Tutorial 4: Boosting Your IoT Device Compute for Smart Cities through Distributed Compute Technology and Secondary Application Workloads

Time: 13:00 – 14:30 (ET, New York), Monday, September 28

Through the introduction of “secondary workloads”, the distributed compute and container technologies enable the ability to unify compute for larger workloads, provide additional resilience to cyber attacks, and better utilize IoT devices. The distributed compute enables the ability to unify IoT resources in a Smart City with other intelligent devices, allowing larger compute workloads to execute across a broad compute fabric at the edge. This distributed compute capability provides resiliency against cyber-attacks for IoT devices in Smart Cities by decentralizing key compute functions across multiple nodes.

The workload placement technology enables “secondary workloads” to run on IoT devices taking advantage of underutilized compute cycles on the devices, or during idle times of the day/night – making the IoT device even more powerful. The increasing in on-device IoT processing capabilities enable real-time decision making in a Smart City and reduces the bandwidth requirement on devices.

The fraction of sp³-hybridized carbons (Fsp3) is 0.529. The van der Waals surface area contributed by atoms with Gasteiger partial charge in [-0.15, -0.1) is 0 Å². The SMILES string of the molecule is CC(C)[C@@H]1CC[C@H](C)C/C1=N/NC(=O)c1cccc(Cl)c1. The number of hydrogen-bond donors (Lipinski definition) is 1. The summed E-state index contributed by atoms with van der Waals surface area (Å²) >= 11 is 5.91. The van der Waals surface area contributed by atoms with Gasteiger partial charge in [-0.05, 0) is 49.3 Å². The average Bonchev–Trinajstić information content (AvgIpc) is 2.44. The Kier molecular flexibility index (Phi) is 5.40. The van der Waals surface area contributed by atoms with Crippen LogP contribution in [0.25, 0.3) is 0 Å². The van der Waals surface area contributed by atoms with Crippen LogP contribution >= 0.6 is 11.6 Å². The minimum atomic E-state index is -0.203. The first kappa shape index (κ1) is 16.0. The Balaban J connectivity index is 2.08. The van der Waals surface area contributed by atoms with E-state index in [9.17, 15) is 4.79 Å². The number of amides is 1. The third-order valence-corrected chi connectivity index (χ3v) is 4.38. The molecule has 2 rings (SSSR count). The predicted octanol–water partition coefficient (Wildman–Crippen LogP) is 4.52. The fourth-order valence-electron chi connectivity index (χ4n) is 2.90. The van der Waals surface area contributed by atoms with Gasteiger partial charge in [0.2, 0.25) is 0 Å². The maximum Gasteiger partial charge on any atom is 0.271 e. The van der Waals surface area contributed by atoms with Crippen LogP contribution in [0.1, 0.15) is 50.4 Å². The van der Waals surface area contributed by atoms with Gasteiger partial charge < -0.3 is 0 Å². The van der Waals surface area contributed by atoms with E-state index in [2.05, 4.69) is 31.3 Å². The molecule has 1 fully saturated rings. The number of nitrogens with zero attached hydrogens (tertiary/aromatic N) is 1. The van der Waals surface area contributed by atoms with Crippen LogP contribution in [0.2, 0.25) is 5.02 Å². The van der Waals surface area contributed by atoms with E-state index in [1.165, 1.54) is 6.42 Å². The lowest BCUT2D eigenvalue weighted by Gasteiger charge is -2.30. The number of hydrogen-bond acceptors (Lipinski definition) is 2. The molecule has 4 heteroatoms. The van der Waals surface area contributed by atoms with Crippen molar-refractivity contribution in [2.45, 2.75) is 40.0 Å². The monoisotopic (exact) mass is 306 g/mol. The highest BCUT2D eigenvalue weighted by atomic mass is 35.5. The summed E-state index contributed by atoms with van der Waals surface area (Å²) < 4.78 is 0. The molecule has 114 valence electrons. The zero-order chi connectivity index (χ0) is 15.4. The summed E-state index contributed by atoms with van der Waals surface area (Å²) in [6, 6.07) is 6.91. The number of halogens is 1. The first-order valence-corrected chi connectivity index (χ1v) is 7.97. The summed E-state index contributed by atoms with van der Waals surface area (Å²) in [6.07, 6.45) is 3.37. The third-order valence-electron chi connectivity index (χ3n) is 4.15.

This tutorial provides a live demonstration of the ability to distribute high compute workloads across a combination of IoT devices and other compute assets, all working on the same compute job. These applications will be deployed as “secondary workloads” on compute devices (IoT + desktop + server), scheduled to run certain hours, and utilizing a subset of a compute asset’s resources.


Dan Kepner

Dan Kepner

Kazuhm, San Diego, USA

Short bio:
Dan Kepner, Kazuhm’s Director of Solutions Engineering, has more than 17 years developing and integrating compute heavy solutions for various agencies and commercial customers. Dan is part of Kazuhm’s solutions team where he and other engineers provide technical solutions that help organizations maximize the utility of their existing computer resources. Dan holds undergraduate and master’s degrees in Systems Engineering from the University of Virginia.